A survey by Edelman in August showed, however, that only about half of US employees think business is doing what’s necessary to keep workers and customers safe; about the same number trust that corporate offices are safe and just 14 percent say they trust senior leadership to make the final decision about whether it’s safe to return to a workplace.

Trust is a complex thing and communication alone will not fix a low-trust organization, but over-communication and the pressure it places on employees to both understand and act on an overwhelming amount of information certainly works against existing stores of trust.

Finding The Communications Balance

Start by listening. If coherence is the first casualty in a corporate crisis, listening is often the second casualty. Yet asking employees what’s on their minds is the first step in communicating meaningful information in the right ways at the right times. Start with a simple survey to find out what your people want to know, how they want to receive the information, and how often. Follow up with a small focus group to get more input about preferred communications channels and sources.

Use your managers. Speaking of sources, not all communication needs to come from the top of the organization. While CEOs should be setting the tone and overall strategy, employees find their direct supervisors to be much more trustworthy when it comes to information that affects them at a personal level. Work with your front-line people managers to keep the amount of communication reasonable and the relevance high.

Focus on quality. In addition to organizational over-communication, employees are also being overloaded by news, social media, and information online, much of it dubious. Software organizations have an opportunity to combat rampant misinformation by helping employees assess what they’re seeing and reading. A great antidote to rumors and false information is to find, verify, and share good information from credible sources.

Looking Ahead To 2021

It’s likely the pandemic will persist through much of next year, so now is a great time to do some communications planning. If you don’t have a dedicated communications department or individual, you may want to engage some outside experts to help pull together a basic plan. Here are the key questions you need to address for your 2021 employee communications planning.

  1. Who are your audiences? For many software companies, there are a variety of stakeholders who need to receive communications, including remote teams, on-site workers, contractors, suppliers, customers, investors, and regulators. Take time to identify all the groups of people who need to hear from you next year.
  2. What do you want them to do? At the end of the day, communication is about changing behavior. Whether it’s physical behavior to support safety, or it’s showing up and participating in group activities, understanding the desired outcomes of your communications is key.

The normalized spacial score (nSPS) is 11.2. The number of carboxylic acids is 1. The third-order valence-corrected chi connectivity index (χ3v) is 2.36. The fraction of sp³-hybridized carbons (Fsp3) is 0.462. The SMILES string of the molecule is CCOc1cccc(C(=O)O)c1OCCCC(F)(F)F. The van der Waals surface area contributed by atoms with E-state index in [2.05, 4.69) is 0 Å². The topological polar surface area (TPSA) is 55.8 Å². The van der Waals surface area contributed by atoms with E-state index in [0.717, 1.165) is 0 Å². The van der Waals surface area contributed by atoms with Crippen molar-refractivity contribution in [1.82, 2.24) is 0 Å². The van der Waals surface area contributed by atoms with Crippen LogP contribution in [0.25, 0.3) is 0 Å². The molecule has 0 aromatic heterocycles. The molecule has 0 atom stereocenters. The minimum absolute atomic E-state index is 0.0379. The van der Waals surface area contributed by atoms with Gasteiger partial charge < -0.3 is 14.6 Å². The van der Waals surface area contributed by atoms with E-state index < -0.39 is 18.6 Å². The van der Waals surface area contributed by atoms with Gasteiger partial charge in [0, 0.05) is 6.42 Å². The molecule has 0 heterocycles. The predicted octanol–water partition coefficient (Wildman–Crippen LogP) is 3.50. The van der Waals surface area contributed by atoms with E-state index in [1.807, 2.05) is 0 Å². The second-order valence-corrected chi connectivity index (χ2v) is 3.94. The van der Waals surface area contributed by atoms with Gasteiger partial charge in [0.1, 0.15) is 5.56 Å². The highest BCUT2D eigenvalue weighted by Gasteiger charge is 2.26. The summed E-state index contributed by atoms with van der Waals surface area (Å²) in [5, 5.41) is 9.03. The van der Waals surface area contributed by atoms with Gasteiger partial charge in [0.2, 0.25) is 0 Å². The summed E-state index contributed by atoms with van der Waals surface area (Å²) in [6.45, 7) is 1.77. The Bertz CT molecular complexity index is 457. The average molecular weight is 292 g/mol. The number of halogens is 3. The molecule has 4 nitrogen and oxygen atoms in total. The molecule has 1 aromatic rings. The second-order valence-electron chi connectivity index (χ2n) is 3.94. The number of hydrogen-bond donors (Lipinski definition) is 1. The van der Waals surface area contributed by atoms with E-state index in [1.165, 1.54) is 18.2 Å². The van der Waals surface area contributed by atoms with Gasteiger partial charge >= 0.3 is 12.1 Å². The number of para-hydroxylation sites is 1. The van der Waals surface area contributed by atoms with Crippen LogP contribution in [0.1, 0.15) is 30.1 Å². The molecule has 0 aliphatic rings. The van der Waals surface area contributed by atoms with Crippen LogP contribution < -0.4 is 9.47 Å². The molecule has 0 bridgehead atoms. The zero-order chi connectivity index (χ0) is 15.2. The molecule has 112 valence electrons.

3. What do you need them to believe? Our actions are based on attitudes and beliefs. To be effective, communications need to help each stakeholder group believe that certain things are true for the desired behavior to make sense. For example, if you want employees to openly share their ideas in collaboration sessions, they first need to believe that they will be heard and that it’s safe to put new ideas out there without worrying about recrimination or embarrassment. Arming front-line managers with information and talking points about creating safe spaces will help reinforce this belief.
  4. How will you listen? Listening in software organizations must be an ongoing activity and not limited to the annual engagement survey. Now is a great time to bake your listening tactics into your overall strategy. For example, do you need more focus groups or pulse surveys? How can employees ask the CEO questions? Does your internal collaboration platform offer insights about sentiment? Are your managers and supervisors able to gather feedback and push it up the hierarchy?
  5. What metrics will you use? Listening is only part of assessing how effectively you communicate. You will also need to have good metrics around desired versus actual behavior change, the reach of your various communications vehicles, employee engagement in specific messages and programs, and, of course, KPIs that might indicate you are over-communicating.

In uncertain times the urge to over-communicate is strong and perfectly understandable. But the downside is significant enough that all technology leaders should be focused on finding the communication balance that informs, aligns, and builds trust.

About The Authors

For over 25 years, Andrew Brown has helped SaaS/IaaS companies harness communications to thrive throughout pandemics, crises, mergers, acquisitions, expansions, downsizings, and global product launches. He is the author of the “Building strong business relationships” book series. He is co-founder of The Academy of Business Communications which trains fearless communicators and co-hosts of The Swear Jar podcast.

For over 20 years, Elizabeth Williams has worked with companies including ADP, Rogers, TELUS, The Beer Store, Constellation Software, Bank of Montreal, and Aon to help them tell their stories and engage employees and customers in meaningful conversations. She is co-author of The Fearless Communicator’s Guide to COVID-19, co-host of The Swear Jar podcast, and co-founder of The Academy of Business Communications which trains fearless communicators.